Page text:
Mercedes-Benz has long demonstrated the power of a diverse product portfolio. With an ethos of quality and innovation above all, Mercedes-Benz has made their mark in virtually every aspect of over the road transport, from taxicabs to Formula 1 cars, supercars to heavy trucks. Although they are most closely associated with luxury, Mercedes-Benz wisely relied upon the middle of the market to provide the majority of their sales over the years. When the luxury car market sagged in the 1930s, Mercedes-Benz was quick to realize the importance of expanding their offerings, yet crucially, they managed to do so without cheapening their brand and damaging their reputation for quality. The 170 was conceived to compete in the mid-priced market, making its debut at the Paris Auto Salon in 1931. Chassis engineer Hans Nibel designed the platform which featured revolutionary all-independent suspension in a lightweight chassis. The ride quality and handling prowess were far and above superior to other vehicles in the same class. The new model proved quite popular, with nearly 70,000 examples built before 1941.
Found within the 170 range was a wide variety of vehicles that utilized the innovative chassis. Mercedes-Benz offered it as a two- or four-door sedan, two- or four-seat cabriolet, roadster, cabrio-sedan, open touring car, Sedan Delivery, taxi, ambulance, or pickup. Eventually, the range-topping Cabriolet A was added to the mix. The Cabriolet A was a product of the prestigious Sindelfingen coachbuilding department, Mercedes’ in-house custom body builder.
Herman Ahrens arrived at Mercedes-Benz in 1932, setting up a custom coachbuilding shop at the Sindelfingen works. His reputation for quality was established at that Deutsche Industrie Werke in Berlin as well as with Horch where he designed some of that firm’s most prestigious motorcars. Alongside Walter Hacker, who joined him at Mercedes in 1933, Mercedes-Benz styling was transformed and the duo produced some of their most breathtaking designs on the 540K chassis. For buyers of somewhat more modest means than the typical 540K client, the 170 V Cabriolet offered the cachet of a Sindelfingen-designed body at a more reasonable (though still not insignificant) $1,459 in 1936. Rather than modifying a mass-produced model, each Cabriolet A was hand built alongside its more expensive stablemates. The resemblance to its larger sibling can be seen in the graceful sweep of the front wings, the taper of the bonnet as it flows from cowl to radiator grille and the elegant proportions.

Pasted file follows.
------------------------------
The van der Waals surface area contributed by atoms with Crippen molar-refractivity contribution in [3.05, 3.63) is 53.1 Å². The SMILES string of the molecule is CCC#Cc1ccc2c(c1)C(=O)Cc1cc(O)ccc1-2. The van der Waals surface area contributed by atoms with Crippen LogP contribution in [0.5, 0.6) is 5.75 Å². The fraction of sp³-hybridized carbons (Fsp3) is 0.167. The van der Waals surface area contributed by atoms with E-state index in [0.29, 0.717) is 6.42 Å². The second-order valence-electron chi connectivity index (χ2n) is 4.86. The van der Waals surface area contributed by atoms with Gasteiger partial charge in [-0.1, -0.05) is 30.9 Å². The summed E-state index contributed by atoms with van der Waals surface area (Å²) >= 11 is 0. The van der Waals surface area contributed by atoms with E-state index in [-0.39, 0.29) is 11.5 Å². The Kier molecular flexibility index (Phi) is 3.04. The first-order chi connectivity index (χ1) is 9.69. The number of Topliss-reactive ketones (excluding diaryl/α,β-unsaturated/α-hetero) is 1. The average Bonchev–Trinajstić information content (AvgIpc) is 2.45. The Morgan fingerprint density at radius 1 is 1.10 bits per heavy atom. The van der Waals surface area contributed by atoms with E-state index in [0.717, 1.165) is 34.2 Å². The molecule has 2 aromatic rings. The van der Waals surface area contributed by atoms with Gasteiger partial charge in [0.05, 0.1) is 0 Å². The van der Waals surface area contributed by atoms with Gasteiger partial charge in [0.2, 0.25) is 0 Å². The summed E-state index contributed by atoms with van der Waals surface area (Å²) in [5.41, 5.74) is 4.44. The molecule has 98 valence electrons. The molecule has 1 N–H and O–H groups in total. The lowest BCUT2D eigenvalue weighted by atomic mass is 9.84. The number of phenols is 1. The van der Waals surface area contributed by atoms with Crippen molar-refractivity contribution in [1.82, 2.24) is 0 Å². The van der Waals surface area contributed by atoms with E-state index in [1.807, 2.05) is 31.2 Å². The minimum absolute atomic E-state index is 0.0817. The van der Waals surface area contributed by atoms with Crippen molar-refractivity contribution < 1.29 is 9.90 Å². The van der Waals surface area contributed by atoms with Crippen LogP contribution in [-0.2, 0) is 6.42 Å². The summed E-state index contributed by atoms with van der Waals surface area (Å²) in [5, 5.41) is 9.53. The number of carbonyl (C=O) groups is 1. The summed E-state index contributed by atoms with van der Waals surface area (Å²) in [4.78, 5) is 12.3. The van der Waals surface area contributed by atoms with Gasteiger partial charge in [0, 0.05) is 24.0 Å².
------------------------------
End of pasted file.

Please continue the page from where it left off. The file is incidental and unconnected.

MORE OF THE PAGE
Our featured example of this rare and desirable coachbuilt Mercedes-Benz was recently part of the collection of renowned contemporary American realist painter Jamie Wyeth. It was completely restored beginning in 1990 by Magno Restorations of Massachusetts and has been featured in the May/June 1997 issue of The Star magazine. It has been very well cared for since the high-quality restoration was completed, and it presents today in lovely condition. The two-tone black and red paint is period correct and highlights the handsome lines of this rare and desirable body. Beautiful concours-quality chrome work remains in excellent order and the body fit and alignment reveal this as a very high level restoration. The signature of the 170 V are the stylish steel disc wheels, in this case painted in red to complement the body sides and provide some visual pop against the black wings. The body style is simple yet finely detailed with features such as an inset rear-mount spare tire, a small “trunk” behind the top, exposed landau irons and cowl-mounted trafficators.
The cabin is trimmed in lovely dark red leather that complements the exterior paint scheme. The soft trim remains in very good condition, showing signs of light use since the restoration, but presenting with a welcoming broken-in character. Instruments, switchgear and interior brightwork are all in very good order, again showing some light use but remaining very attractive. A side-facing rear seat is fitted for the occasional second passenger, providing they don’t mind the cozy experience.
Beneath the bonnet is a simple and humble appearing 1,697 cc side-valve four-cylinder which produces 38hp. Our example is well detailed with proper fittings and hardware, though not over restored or fussy. The engine produces 38hp and delivers the power to the rear wheels via a four-speed manual transmission. Four wheel hydraulic brakes and independent suspension allow for this car to feel much younger than its 79 years. Following its high quality restoration, this car was shown at a great number of prestigious events such as Meadow Brook, Castle Hill Concours, Lime Rock Vintage Fall Festival, Radnor Hunt Concours and others. It was displayed at the Lars Anderson Museum’s Mercedes Retrospective and even featured in advertising for Saks Fifth Avenue. It remains in handsome condition, and is ready for use in tours, rallies or simply to enjoy for its delightful road manners on your favorite country roads. This is a wonderful opportunity to acquire a true Sindelfingen coachbuilt Mercedes-Benz that can be thoroughly enjoyed on the road or on a show field.